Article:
Marines and Navy personnel are espousing the benefits of the service branches recently completing joint Pacific tactical training exercises off the coast of Okinawa, Japan.
The 1st Marine Aircraft Wing and the Navy’s 7th Fleet simulated strikes on naval targets. Over six days, the participating aircraft platforms included the F/A-18 (C, E, and F variants), E-2D, and KC-130J. Three separate locations in the Indo-Pacific were used for the exercises: Okinawa, mainland Japan, and the USS Carl Vinson.
“This training offered a vital opportunity to practice lethal maritime actions with elements of the Navy and Marine Corps operating against a peer adversary,” Lt. Col. Jeremy Siegel, current operations officer for 1st MAW and lead planner for this exercise, said. “This was extremely valuable because it allowed us to further refine our tactics, techniques, and procedures for carrying out joint maritime strikes, and it also provided us the opportunity to practice command and control of a diverse organizational structure.”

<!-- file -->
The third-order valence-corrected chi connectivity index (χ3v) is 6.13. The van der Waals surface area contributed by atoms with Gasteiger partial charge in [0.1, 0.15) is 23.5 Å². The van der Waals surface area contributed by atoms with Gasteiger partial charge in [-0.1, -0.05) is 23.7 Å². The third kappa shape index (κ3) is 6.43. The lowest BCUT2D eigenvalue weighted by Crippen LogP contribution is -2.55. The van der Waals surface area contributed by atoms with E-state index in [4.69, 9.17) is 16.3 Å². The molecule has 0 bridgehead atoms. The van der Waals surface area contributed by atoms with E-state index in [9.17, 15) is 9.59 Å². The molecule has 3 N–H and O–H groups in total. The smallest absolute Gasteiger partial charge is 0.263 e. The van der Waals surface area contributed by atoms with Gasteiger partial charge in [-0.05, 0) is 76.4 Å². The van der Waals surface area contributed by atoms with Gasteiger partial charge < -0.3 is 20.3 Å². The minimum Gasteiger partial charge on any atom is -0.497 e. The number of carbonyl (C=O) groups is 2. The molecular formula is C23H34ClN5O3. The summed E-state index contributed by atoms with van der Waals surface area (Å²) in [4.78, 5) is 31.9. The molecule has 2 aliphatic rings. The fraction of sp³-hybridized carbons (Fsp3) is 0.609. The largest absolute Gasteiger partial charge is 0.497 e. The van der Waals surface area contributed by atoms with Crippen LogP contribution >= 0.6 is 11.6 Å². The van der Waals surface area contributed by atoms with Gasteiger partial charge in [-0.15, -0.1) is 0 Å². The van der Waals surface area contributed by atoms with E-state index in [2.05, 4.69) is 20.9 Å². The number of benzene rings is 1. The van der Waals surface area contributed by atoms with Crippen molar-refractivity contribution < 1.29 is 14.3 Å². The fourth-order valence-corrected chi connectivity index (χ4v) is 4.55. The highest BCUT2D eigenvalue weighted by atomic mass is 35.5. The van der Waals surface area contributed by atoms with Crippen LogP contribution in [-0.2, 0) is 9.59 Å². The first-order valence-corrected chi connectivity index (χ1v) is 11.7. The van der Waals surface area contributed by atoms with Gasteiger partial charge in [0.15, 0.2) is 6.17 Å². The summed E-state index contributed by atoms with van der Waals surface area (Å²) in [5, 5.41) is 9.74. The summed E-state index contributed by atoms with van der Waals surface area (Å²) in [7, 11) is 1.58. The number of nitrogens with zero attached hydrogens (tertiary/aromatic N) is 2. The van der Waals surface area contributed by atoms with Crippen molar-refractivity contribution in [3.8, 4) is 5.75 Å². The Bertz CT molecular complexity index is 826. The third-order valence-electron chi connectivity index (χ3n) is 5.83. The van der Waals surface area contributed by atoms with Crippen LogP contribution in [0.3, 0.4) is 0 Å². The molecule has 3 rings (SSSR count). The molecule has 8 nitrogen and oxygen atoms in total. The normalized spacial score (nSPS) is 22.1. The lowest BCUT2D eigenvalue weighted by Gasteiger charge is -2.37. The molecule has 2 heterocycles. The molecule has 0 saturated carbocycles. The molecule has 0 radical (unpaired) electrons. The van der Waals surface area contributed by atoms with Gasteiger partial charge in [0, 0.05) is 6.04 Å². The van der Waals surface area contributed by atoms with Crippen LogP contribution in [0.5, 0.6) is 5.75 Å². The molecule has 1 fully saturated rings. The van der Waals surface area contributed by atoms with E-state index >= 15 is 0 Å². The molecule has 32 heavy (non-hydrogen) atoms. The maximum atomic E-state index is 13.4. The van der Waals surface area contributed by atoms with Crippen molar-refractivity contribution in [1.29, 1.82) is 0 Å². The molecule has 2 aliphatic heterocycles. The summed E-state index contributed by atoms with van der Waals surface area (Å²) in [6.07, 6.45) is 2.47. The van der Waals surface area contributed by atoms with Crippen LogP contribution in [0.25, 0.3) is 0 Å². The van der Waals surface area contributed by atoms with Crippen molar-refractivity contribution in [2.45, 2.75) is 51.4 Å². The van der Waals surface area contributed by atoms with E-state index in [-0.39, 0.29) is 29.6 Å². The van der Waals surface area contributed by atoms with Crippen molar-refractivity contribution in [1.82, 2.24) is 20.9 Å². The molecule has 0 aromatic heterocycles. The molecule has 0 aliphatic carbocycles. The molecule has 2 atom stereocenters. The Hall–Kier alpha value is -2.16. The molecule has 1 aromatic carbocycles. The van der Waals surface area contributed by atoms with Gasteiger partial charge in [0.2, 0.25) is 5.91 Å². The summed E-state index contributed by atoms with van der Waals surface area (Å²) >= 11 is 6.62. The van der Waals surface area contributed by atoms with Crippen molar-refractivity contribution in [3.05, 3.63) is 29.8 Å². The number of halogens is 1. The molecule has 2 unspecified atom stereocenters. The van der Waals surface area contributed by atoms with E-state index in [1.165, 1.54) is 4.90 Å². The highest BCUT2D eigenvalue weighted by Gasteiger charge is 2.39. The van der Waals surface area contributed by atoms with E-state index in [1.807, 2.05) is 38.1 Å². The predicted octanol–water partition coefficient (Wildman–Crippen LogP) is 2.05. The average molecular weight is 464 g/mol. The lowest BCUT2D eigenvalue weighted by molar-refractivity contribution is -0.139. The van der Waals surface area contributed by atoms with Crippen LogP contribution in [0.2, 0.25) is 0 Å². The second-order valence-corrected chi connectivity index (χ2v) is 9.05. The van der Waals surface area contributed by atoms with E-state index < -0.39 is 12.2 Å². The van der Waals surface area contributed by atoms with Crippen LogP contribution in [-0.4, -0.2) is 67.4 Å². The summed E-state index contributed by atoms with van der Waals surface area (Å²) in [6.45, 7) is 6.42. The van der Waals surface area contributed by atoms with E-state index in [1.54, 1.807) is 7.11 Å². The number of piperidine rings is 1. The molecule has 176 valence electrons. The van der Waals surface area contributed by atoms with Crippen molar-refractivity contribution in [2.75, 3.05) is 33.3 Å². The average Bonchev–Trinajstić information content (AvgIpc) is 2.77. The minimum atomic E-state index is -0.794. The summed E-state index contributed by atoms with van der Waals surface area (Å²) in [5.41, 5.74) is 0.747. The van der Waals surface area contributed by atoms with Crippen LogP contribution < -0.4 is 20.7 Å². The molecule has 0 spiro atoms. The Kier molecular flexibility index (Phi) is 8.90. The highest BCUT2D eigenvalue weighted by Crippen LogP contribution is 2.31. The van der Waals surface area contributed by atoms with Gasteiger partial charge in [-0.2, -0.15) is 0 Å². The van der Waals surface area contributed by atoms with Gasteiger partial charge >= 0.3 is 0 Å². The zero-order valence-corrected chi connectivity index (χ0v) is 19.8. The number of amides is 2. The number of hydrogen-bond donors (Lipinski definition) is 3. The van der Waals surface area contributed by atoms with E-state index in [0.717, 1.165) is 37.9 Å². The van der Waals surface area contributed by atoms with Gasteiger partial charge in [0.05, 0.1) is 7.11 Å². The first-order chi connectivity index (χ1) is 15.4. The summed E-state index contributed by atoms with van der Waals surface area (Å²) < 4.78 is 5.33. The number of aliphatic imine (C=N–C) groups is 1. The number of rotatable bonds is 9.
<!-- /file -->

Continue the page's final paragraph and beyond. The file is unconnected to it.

Indo-Pacific domestic forces often train and rehearse maritime mission sets as a means of maintaining preparedness to execute a range of tasks in a region characterized by oceans, seas, and waterways.
“The U.S. Navy is committed to consistent forward presence in the Indo-Pacific region,” Rear Adm. Dan Martin, commander, Carrier Strike Group One, said. “As part of the larger U.S. Joint Force and alongside our allies and partners, our strategy is simple – develop and maintain warfighting capabilities, readiness, and sustainment necessary to guarantee freedom in the maritime domain. We train and rehearse so that, if necessary, we can act in the global community’s interest in upholding the rules-based international order that has ensured the sovereignty and prosperity of all nations.”
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Author: Douglas Clark